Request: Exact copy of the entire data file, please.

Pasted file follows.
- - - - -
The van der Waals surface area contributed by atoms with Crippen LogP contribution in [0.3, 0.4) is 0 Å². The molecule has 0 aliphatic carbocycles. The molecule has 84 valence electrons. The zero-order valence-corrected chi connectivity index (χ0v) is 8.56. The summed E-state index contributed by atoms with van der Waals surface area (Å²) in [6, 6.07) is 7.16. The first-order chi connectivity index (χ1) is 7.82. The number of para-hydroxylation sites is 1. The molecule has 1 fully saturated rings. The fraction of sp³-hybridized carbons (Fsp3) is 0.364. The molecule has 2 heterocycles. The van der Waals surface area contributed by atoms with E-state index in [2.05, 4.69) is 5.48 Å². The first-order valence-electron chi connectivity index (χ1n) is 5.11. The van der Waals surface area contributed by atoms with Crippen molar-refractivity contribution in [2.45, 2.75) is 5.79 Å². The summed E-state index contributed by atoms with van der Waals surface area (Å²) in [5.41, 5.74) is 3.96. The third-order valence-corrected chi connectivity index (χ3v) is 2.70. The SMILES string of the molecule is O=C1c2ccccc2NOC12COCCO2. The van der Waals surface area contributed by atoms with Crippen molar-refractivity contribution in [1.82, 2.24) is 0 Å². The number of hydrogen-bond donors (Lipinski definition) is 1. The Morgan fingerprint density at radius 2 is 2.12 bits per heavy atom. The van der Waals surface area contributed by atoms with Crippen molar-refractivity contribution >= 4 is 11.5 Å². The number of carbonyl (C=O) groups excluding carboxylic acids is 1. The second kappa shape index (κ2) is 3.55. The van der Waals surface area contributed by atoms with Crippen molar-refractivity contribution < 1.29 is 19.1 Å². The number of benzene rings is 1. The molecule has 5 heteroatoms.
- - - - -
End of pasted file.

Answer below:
The van der Waals surface area contributed by atoms with Crippen LogP contribution in [0.3, 0.4) is 0 Å². The molecule has 0 aliphatic carbocycles. The molecule has 84 valence electrons. The zero-order valence-corrected chi connectivity index (χ0v) is 8.56. The summed E-state index contributed by atoms with van der Waals surface area (Å²) in [6, 6.07) is 7.16. The first-order chi connectivity index (χ1) is 7.82. The number of para-hydroxylation sites is 1. The molecule has 1 fully saturated rings. The fraction of sp³-hybridized carbons (Fsp3) is 0.364. The molecule has 2 heterocycles. The van der Waals surface area contributed by atoms with E-state index in [2.05, 4.69) is 5.48 Å². The first-order valence-electron chi connectivity index (χ1n) is 5.11. The van der Waals surface area contributed by atoms with Crippen molar-refractivity contribution in [2.45, 2.75) is 5.79 Å². The summed E-state index contributed by atoms with van der Waals surface area (Å²) in [5.41, 5.74) is 3.96. The third-order valence-corrected chi connectivity index (χ3v) is 2.70. The SMILES string of the molecule is O=C1c2ccccc2NOC12COCCO2. The van der Waals surface area contributed by atoms with Crippen molar-refractivity contribution in [1.82, 2.24) is 0 Å². The number of hydrogen-bond donors (Lipinski definition) is 1. The Morgan fingerprint density at radius 2 is 2.12 bits per heavy atom. The van der Waals surface area contributed by atoms with Crippen molar-refractivity contribution >= 4 is 11.5 Å². The number of carbonyl (C=O) groups excluding carboxylic acids is 1. The second kappa shape index (κ2) is 3.55. The van der Waals surface area contributed by atoms with Crippen molar-refractivity contribution < 1.29 is 19.1 Å². The number of benzene rings is 1. The molecule has 5 heteroatoms.